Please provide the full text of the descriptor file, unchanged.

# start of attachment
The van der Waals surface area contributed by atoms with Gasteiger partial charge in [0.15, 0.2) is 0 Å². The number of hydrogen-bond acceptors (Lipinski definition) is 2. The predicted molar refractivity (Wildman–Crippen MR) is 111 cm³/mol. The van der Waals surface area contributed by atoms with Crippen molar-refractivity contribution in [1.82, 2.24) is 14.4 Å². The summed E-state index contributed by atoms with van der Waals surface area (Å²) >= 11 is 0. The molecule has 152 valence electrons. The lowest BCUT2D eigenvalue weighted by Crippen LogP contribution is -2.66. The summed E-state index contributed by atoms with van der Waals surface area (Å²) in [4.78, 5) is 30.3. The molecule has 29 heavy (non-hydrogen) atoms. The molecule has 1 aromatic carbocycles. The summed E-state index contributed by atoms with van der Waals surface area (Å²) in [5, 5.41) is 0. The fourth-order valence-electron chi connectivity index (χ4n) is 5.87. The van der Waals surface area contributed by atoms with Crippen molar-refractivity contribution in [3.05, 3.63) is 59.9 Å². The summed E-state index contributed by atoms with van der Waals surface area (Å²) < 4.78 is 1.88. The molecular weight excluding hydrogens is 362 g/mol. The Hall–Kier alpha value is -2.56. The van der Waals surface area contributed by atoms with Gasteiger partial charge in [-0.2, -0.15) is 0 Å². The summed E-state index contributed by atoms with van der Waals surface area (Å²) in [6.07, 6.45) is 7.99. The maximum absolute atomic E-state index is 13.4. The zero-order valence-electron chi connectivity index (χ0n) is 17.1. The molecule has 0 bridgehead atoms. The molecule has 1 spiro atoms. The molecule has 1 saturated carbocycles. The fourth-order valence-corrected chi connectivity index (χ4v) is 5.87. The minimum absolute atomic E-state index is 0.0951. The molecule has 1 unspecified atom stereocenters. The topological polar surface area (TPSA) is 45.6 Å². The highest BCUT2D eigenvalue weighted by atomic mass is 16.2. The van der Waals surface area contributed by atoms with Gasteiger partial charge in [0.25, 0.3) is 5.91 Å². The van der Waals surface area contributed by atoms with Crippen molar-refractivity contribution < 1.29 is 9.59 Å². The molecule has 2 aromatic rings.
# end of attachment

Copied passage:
The van der Waals surface area contributed by atoms with Gasteiger partial charge in [0.15, 0.2) is 0 Å². The number of hydrogen-bond acceptors (Lipinski definition) is 2. The predicted molar refractivity (Wildman–Crippen MR) is 111 cm³/mol. The van der Waals surface area contributed by atoms with Crippen molar-refractivity contribution in [1.82, 2.24) is 14.4 Å². The summed E-state index contributed by atoms with van der Waals surface area (Å²) >= 11 is 0. The molecule has 152 valence electrons. The lowest BCUT2D eigenvalue weighted by Crippen LogP contribution is -2.66. The summed E-state index contributed by atoms with van der Waals surface area (Å²) in [4.78, 5) is 30.3. The molecule has 29 heavy (non-hydrogen) atoms. The molecule has 1 aromatic carbocycles. The summed E-state index contributed by atoms with van der Waals surface area (Å²) in [5, 5.41) is 0. The fourth-order valence-electron chi connectivity index (χ4n) is 5.87. The van der Waals surface area contributed by atoms with Crippen molar-refractivity contribution in [3.05, 3.63) is 59.9 Å². The summed E-state index contributed by atoms with van der Waals surface area (Å²) < 4.78 is 1.88. The molecular weight excluding hydrogens is 362 g/mol. The Hall–Kier alpha value is -2.56. The van der Waals surface area contributed by atoms with Gasteiger partial charge in [-0.2, -0.15) is 0 Å². The summed E-state index contributed by atoms with van der Waals surface area (Å²) in [6.07, 6.45) is 7.99. The maximum absolute atomic E-state index is 13.4. The zero-order valence-electron chi connectivity index (χ0n) is 17.1. The molecule has 0 bridgehead atoms. The molecule has 1 spiro atoms. The molecule has 1 saturated carbocycles. The fourth-order valence-corrected chi connectivity index (χ4v) is 5.87. The minimum absolute atomic E-state index is 0.0951. The molecule has 1 unspecified atom stereocenters. The topological polar surface area (TPSA) is 45.6 Å². The highest BCUT2D eigenvalue weighted by atomic mass is 16.2. The van der Waals surface area contributed by atoms with Gasteiger partial charge in [0.25, 0.3) is 5.91 Å². The van der Waals surface area contributed by atoms with Crippen molar-refractivity contribution < 1.29 is 9.59 Å². The molecule has 2 aromatic rings.